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Proposed affordable housing in Nipomo would cut down thousands of oak trees, sparking concern

A rendering of the Dana Reserve project.
A rendering of the Dana Reserve project.

Some Nipomo residents are voicing concerns about the Dana Reserve affordable housing project proposed for the area. The developer says it's necessary to build more affordable housing in the area, but some oppose it because it would remove thousands of oak trees and potentially create other problems.

The Dana Reserve project would build about 1,300 affordable homes west of Highway 101. They would be spread across 10 neighborhoods, consisting of multi-family housing units and apartment-style townhomes.

At a public meeting on Monday, hundreds of people showed up to voice their concerns about the project.

Alison Martinez was one of them. She’s a 25-year resident of the area and the Director of Nipomo Action Committee, a non-profit organization working to inform other residents in the area about the development.

She said three years ago, she started a petition which thousands of people in the area signed, stating they were against the construction.

Martinez said she isn’t against building affordable housing in Nipomo — she’s concerned about where the housing would be built. It would mean chopping down about 3,000 oak trees.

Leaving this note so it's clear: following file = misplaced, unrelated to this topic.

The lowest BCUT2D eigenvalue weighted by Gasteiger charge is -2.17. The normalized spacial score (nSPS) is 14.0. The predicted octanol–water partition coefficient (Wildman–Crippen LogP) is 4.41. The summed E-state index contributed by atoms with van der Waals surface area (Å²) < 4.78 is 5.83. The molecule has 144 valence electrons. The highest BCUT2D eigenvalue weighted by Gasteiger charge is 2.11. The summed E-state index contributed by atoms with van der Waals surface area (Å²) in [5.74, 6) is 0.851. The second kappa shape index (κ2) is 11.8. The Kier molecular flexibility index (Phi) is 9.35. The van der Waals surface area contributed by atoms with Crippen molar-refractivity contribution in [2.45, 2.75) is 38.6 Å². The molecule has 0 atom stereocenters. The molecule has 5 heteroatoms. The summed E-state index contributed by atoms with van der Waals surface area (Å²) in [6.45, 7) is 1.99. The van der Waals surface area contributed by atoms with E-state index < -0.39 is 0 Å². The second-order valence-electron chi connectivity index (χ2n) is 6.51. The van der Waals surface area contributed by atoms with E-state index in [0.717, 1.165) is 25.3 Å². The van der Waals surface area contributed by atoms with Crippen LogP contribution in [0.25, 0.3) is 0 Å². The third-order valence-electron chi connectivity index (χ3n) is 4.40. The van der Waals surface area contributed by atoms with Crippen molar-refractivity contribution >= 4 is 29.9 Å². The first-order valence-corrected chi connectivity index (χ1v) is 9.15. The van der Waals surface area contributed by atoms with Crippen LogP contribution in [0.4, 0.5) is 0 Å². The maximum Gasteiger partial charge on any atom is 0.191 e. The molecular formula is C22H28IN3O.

“We're not saying the project shouldn't happen. We're saying let's build a balance between devastating the area, taking down [3,000] oak trees, and [building] in some houses so people can live in Nipomo — but you know, there's no balance with this project," Martinez said.

A map of the proposed Dana Reserve project.
Dana Reserve LLC
A map of the proposed Dana Reserve project.

Martinez said the development could create a lot of long term problems for homeowners in the area.

Besides removing thousands of trees, she said it could increase traffic and create more homes in an area that doesn’t offer enough employment for the people living there.

Nick Tompkins, the developer of the project, is also a Nipomo resident. He said he’s sad to propose cutting down oak trees, but he believes the Dana Reserve project should move forward because Nipomo is in dire need of affordable housing.

“We recognize that taking out 3,000 trees is a big number," Tompkins said. "We're also conserving 17,000. There is a trade-off between housing and trees. In this case, from my perspective, the housing is desperately needed.”

According to the real estate company Zillow, the average cost of a home in Nipomo is about $870,000. Tompkins predicts most of the homes will cost between $450,000 and $700,000.

There will also be “age-restricted” housing for people 55 and older which could cost a little more than $1 million.

The 45-day public comment period for this development closes Tuesday, August 1.

The final Environmental Impact Report for the project will be posted on San Luis Obispo County’s website on August 4.

More information is at livedanareserve.com.

Gabriela Fernandez came to KCBX in May of 2022 as a general assignment reporter, and became news director in December of 2023. She graduated from Sacramento State with a BA in Political Science. During her senior year, she interned at CapRadio in their podcast department, and later worked for them as an associate producer on the TahoeLand podcast. When she's not writing or editing news stories, she loves to travel, play tennis and take her 140-lbs dog, Atlas, on long walks by the coast.
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